Elections are not properly fought with muskets and cannon, but figuratively speaking, any area where there is a fierce political campaign, with the final outcome in serious doubt, can be referred to as a political battleground.

(Above: Depiction of the Battle of Gettysburg)

Example: Last week the U.S. Chamber of Commerce pumped more than $10 million into key battlegrounds.

Here, "key" just means crucial, and provides emphasis to the battleground part, indicating that this political advertising went into areas with highly competitive political races where such advertising could alter the final outcome.

This and the preceding three posts were inspired by this article:

I only altered text for educational purposes, as quoting certain parts without the full context required adding details ("the chamber" -> "the U.S. Chamber of Commerce"), and quoting large portions at one time would have been too confusing to non-native learners.

Pumping Money

A pump is a device for pushing air, water or other fluids through tubes or pipes. To pump is to perform this pushing. Therefore, to pump money somewhere is to put money into that place for some kind of purpose.

This is easy to demonstrate with an example from politics.

Example: Last week the U.S. Chamber of Commerce pumped more than $10 million (U.S. dollars) into states important for the upcoming mid-term elections.

This is simply giving the reader the (correct) impression that this is a significant amount of money relative to normal levels of political advertising.

A Wave Of Ads

When we figuratively refer to a wave of something, we mean a large series, with one coming after another. Thus, the effect is like a large wave washing ashore, with sustained (but finite) force.

Thus, a wave of advertisements (ads for short) is a series of one advertisement after another.

Example: The U.S. Chamber of Commerce has run a wave of ads for the 2010 U.S. mid-term elections, most supporting Republican candidates.

Ramping Up Spending

A ramp is a flat walkway raised to rest at an angle, performing the same function as stairs (but far more suitable for anything wheeled, such as wheelchairs for the disabled).

When raising a level of spending, a graph would show a series of points, one rising after another. If you connect the dots, the resulting image looks like a ramp. Therefore, to ramp up is to increase the level of something measurable, particularly in relation to money or effort.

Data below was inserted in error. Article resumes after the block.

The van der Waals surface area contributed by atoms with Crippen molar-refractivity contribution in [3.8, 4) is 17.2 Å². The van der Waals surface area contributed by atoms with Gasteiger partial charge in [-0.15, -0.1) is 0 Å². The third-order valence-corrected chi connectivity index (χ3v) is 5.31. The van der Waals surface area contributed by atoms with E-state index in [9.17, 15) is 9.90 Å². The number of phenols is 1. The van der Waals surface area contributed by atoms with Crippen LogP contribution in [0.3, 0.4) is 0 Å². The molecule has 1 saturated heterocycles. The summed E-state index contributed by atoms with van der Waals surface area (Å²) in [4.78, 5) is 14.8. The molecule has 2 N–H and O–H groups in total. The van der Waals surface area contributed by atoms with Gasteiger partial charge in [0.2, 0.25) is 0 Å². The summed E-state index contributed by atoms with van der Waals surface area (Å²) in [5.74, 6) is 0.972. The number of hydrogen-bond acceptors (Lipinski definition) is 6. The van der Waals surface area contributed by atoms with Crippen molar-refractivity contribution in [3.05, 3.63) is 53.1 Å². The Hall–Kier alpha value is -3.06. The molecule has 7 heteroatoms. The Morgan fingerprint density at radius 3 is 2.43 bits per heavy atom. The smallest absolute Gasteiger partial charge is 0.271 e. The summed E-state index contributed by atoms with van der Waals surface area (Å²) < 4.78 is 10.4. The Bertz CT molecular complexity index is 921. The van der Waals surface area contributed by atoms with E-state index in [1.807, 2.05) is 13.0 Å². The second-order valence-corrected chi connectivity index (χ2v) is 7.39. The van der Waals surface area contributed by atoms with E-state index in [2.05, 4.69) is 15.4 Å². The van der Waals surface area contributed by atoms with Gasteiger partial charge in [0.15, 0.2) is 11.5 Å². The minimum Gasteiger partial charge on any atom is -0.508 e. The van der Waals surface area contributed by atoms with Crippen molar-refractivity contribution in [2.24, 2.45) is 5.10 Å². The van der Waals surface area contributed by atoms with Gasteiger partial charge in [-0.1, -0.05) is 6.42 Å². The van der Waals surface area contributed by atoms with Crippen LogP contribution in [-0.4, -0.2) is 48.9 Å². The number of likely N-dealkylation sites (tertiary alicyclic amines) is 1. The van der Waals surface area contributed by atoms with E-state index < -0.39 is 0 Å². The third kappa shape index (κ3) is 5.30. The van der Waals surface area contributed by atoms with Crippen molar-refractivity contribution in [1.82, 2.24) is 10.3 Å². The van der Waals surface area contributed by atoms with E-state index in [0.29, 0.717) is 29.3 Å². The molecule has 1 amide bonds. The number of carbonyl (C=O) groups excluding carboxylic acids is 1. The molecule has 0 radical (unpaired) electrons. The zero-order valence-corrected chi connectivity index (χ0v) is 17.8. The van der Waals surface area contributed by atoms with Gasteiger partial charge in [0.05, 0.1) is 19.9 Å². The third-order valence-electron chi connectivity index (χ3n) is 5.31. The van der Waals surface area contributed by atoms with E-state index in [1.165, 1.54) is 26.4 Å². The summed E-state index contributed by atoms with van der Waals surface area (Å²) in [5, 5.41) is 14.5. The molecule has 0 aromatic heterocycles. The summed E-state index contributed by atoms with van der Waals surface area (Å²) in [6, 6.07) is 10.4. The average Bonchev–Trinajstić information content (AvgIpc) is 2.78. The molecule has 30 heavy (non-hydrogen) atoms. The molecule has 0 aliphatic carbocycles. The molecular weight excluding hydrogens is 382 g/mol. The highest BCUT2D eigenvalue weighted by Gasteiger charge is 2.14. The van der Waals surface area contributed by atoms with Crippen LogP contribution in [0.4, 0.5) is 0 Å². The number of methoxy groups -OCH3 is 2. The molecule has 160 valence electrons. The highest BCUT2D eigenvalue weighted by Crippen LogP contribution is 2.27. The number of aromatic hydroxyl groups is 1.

Example: In spite of recent political controversies and attacks by no less than the President of the Untied States, the U.S. business lobby group called the U.S. Chamber of Commerce has made a defiant statement through its Chairman vowing to "ramp up" political advertising in the final weeks before the Nov. 2 election.

This means the Chamber of Commerce will increase political advertising.

Thursday, October 7, 2010

Smooth Sailing

The opposite of rough sailing, smooth sailing implies particularly easy progress with little effort required.

Smooth sailing would be sailing in calm waters.

Example: In a normal election year, incumbent politicians (those who are running for re-election) usually have smooth sailing when running against their challengers. Incumbents generally raise much more money than those who would challenge them; failing this, they have established political connections, name recognition, and existing public support. The 2010 mid-term elections appear to be an exception to this general rule; incumbents are endangered by widespread dissatisfaction with the government and its management of the stagnant U.S. economy.

Rough Sailing

Rough sailing is an abbreviation for rough weather sailing or sailing in rough waters. This gives the impression of very difficult progress requiring much greater effort than normal progress.